Researchers from Kyoto University have recently unveiled a new periodic table. The ‘nuclear‘ periodic model showcases the elements arranged by the order of their nucleonic shells. The new nuclear table showcases the arrangement in the order of nuclei in the vicinity of the magic numbers. However, this makes it easier to remember by the use of shell closure and one or two additional nucleons.
The magic numbers are actually a representation of nuclear deformation. But this is different from the traditional table which focuses on the behavior of electrons in an atom. The new table considers the protons in the nucleus. Yoshiteru Maeno, the co-developer of the nuclear table says that the periodic table is one of the most important contributions in the field of science. But the traditional form only focusses on electrons. More focus needs to be there on the protons in the core.
'A certain elemental magic'
Physicists have developed a 'Nuclear Periodic Table' based on the protons in the atom's nucleus, organized based on the 'magic number' of protons that makes the nuclei stablehttps://t.co/CESl4hhq6K#kyotouniversity #physics #chemistry #research pic.twitter.com/3faPWzZeWb
— Kyoto University (@KyotoU_News) June 1, 2020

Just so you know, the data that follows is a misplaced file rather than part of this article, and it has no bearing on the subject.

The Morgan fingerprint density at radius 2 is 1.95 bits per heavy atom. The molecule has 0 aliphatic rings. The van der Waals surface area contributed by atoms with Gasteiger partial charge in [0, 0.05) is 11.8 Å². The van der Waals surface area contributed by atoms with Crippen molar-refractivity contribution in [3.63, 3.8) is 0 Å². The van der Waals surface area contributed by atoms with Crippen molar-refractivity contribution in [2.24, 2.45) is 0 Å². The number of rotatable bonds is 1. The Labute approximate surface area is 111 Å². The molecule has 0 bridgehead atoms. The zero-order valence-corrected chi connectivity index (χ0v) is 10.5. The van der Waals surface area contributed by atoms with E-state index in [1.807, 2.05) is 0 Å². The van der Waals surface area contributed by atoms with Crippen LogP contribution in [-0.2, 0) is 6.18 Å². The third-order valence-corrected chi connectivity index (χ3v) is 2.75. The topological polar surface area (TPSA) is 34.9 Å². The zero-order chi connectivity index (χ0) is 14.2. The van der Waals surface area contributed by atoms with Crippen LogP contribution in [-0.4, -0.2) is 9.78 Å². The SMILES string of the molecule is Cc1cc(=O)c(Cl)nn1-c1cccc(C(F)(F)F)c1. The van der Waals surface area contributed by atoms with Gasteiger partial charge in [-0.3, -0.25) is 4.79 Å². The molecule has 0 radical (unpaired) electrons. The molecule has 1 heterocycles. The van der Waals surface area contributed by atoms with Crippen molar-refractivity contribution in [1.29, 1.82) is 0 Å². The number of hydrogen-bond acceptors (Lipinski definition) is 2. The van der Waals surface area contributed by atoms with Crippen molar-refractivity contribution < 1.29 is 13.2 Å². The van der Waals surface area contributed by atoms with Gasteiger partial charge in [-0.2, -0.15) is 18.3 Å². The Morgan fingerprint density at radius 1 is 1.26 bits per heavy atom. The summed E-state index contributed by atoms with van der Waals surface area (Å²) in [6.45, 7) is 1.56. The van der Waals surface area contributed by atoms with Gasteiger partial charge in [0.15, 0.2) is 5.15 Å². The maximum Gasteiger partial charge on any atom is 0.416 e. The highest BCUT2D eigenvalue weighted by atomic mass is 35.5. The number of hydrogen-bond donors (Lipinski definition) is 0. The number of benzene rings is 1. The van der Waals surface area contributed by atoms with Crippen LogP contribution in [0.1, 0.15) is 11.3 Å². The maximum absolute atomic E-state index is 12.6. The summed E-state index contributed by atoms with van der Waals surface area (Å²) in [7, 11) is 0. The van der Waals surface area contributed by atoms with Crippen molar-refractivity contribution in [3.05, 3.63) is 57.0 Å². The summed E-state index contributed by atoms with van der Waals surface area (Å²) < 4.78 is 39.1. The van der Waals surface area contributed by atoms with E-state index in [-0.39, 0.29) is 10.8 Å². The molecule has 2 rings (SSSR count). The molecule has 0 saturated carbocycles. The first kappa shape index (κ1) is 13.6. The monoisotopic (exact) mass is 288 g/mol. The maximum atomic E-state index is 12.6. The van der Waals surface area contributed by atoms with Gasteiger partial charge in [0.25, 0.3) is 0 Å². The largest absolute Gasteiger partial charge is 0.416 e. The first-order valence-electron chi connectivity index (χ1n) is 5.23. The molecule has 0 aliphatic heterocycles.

Nuclear Periodic Table: Protons and Nucleus
In the end, it basically comes down to the arrangement of the electrons inside the atoms. Atoms normally stay stable when electrons fill their ‘shell’ of orbits around their nucleus.
The new research paper explains the entire table. The most stable electron numbers are mainly 2, 10, 18, 36, and so on and so forth. These numbers can become the ‘magic numbers‘ and the same theory applies in the case of protons.
For protons, the magic numbers are 2, 8, 20, 28, and so on. There are a few familiar elements here namely, oxygen, helium, and calcium. The new ‘Nucleotouch table‘ that they call it has these ‘magic nuclei‘ at its center. This table is created to show the purpose of all elements present inside the atom. It shows alternative ways to illustrate the laws of nature and hopes academics can find the right use for the new table.
One thing’s for sure, the new table is very easy to memorize. Let us know what you think about this in the comments below!
Suryapratim Ray is an engineer, author, robotics hobbyist, and an active Quoran. Being a technical blogger, he covers the good, bad, and ugly of science on a regular basis at Sciencenews18. In addition to his passion for writing, he’s equally keen on learning classical music.